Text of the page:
Encourage FDA review of psychedelics

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The U.S. Food and Drug Administration (FDA) should undertake the same type of thorough review on the safety and efficacy of new potential medications like psychedelics as it does for all possible medications.


The FDA’s thorough process for evaluating clinical data of potential medications prior to approval is essential to ensuring that FDA-approved medications are both effective and safe. Increased use of psychedelics like psilocybin or methylenedioxymethamphetamine (MDMA) in an attempt to treat mental health and substance use disorders (MH/SUDs) without such a thorough evaluation by the FDA could have deeply harmful effects, subjecting individuals to MH/SUD to medications that are not therapeutic and/or could threaten their health and safety. The FDA has already granted both psilocybin and MDMA “breakthrough therapy status,” which will facilitate FDA guidance on clinical trials and expedited reviews after completed Phase III studies.[1]

The American Psychiatric Association’s position statement on the use of psychedelics notes that there is promising preliminary research on psychedelics “for the treatment of serious and disabling conditions such as treatment-resistant depression and posttraumatic stress disorder….”[2] However, the position statement notes that the use of psychedelics is “investigational” and that they have not been fully reviewed for safety and efficacy.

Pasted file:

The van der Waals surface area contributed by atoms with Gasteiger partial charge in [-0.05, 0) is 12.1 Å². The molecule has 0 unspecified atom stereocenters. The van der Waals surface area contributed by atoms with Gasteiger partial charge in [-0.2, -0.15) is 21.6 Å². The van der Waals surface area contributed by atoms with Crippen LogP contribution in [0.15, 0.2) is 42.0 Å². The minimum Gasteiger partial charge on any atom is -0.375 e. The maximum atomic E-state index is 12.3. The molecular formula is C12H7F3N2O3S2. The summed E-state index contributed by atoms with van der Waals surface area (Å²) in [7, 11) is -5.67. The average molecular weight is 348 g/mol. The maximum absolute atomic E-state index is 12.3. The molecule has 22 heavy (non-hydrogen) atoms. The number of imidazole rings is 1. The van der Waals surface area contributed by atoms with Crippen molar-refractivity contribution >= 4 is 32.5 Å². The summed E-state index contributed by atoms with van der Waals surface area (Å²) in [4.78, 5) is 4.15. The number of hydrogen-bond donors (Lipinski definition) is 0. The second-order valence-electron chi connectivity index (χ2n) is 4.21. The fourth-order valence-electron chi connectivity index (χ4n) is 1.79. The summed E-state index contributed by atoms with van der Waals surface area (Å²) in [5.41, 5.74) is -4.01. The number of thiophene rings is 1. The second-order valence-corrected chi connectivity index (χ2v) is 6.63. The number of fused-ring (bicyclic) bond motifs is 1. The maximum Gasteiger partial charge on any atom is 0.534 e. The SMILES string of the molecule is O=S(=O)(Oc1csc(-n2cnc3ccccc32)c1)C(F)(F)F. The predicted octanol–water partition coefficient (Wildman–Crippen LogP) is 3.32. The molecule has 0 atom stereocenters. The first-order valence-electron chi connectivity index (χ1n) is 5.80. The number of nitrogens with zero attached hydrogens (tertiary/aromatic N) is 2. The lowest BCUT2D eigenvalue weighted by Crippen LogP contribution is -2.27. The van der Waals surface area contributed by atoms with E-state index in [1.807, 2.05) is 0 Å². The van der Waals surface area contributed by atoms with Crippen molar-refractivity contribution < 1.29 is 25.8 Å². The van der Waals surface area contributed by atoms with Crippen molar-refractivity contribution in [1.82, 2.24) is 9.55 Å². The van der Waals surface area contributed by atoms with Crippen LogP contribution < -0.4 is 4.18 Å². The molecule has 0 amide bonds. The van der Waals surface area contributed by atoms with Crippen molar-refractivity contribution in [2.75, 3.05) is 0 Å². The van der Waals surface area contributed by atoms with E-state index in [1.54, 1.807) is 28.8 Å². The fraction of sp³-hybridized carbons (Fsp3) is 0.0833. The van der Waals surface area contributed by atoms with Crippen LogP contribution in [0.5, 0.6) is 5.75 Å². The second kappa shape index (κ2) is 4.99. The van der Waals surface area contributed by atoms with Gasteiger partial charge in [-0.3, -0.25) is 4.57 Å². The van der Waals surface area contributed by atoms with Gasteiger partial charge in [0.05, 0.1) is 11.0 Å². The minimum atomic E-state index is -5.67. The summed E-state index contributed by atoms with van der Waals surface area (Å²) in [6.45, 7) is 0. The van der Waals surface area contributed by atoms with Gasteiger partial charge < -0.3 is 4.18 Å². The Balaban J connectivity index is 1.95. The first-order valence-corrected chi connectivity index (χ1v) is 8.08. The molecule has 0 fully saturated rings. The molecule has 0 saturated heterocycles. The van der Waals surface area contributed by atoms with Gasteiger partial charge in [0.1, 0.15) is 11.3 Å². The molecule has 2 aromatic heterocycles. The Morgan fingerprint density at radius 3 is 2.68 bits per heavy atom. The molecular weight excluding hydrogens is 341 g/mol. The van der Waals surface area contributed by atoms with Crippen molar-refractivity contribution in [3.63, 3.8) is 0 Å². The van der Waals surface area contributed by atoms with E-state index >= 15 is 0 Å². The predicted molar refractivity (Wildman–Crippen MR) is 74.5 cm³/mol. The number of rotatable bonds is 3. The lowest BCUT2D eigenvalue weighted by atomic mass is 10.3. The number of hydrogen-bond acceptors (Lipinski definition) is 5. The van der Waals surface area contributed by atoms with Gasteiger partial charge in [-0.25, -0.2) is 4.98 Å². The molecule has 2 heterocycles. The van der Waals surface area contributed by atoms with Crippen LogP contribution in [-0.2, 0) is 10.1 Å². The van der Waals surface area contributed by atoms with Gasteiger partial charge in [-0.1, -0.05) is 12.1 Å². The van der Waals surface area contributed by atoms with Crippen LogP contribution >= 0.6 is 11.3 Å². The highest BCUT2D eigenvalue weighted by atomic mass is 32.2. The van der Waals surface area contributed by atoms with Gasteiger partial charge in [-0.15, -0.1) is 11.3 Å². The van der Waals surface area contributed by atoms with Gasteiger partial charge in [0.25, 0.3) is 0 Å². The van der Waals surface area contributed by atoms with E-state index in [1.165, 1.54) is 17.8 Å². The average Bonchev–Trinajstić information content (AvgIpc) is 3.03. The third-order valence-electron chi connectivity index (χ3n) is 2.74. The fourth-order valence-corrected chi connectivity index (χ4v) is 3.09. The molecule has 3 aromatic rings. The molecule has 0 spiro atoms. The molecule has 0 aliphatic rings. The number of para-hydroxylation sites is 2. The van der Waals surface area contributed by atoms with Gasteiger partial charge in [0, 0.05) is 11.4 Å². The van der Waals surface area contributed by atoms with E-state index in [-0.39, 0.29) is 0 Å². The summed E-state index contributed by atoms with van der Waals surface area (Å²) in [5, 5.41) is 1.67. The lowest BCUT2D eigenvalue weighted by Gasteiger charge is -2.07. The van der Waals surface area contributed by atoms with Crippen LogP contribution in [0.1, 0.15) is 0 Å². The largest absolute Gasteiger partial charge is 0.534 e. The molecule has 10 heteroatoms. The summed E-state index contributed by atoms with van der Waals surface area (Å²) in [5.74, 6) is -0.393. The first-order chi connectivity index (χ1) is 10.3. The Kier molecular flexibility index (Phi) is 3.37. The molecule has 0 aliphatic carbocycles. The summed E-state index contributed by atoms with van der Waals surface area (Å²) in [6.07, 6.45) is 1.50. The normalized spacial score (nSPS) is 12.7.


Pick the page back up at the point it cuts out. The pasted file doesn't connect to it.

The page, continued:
Such rigor is not only important to ensure the safety and efficacy of medications, but also to ensure the health care system reimburses for demonstrated safe and effective therapeutics. Health insurance will, appropriately, refuse to reimburse for medications that have not been demonstrated by the FDA to be safe and effective.

One area where adjustments may be needed is to the standard FDA process for “maintenance of effect” studies. Such studies are important for oral or injectable medications that are taken for chronic conditions on a regular basis. However, these studies likely do not make sense for substances like psychedelics, which may only have two or three doses for an entire course of treatment (paired with integrative therapy). While long-term follow-up is essential, the FDA should ensure that trials designed for older generations of medications do not inhibit evaluation of potentially paradigm-shifting medication/psychotherapy treatments.


1. Nick Zagorski. Psychedelic Therapy Hits Another Milestone, But Caution Urged. Psychiatric News. Last Updated July 22, 2021.

2. American Psychiatric Association. Position Statement on the Use of Psychedelic and Empathogenic Agents for Mental Health Conditions. Last Updated July 2022.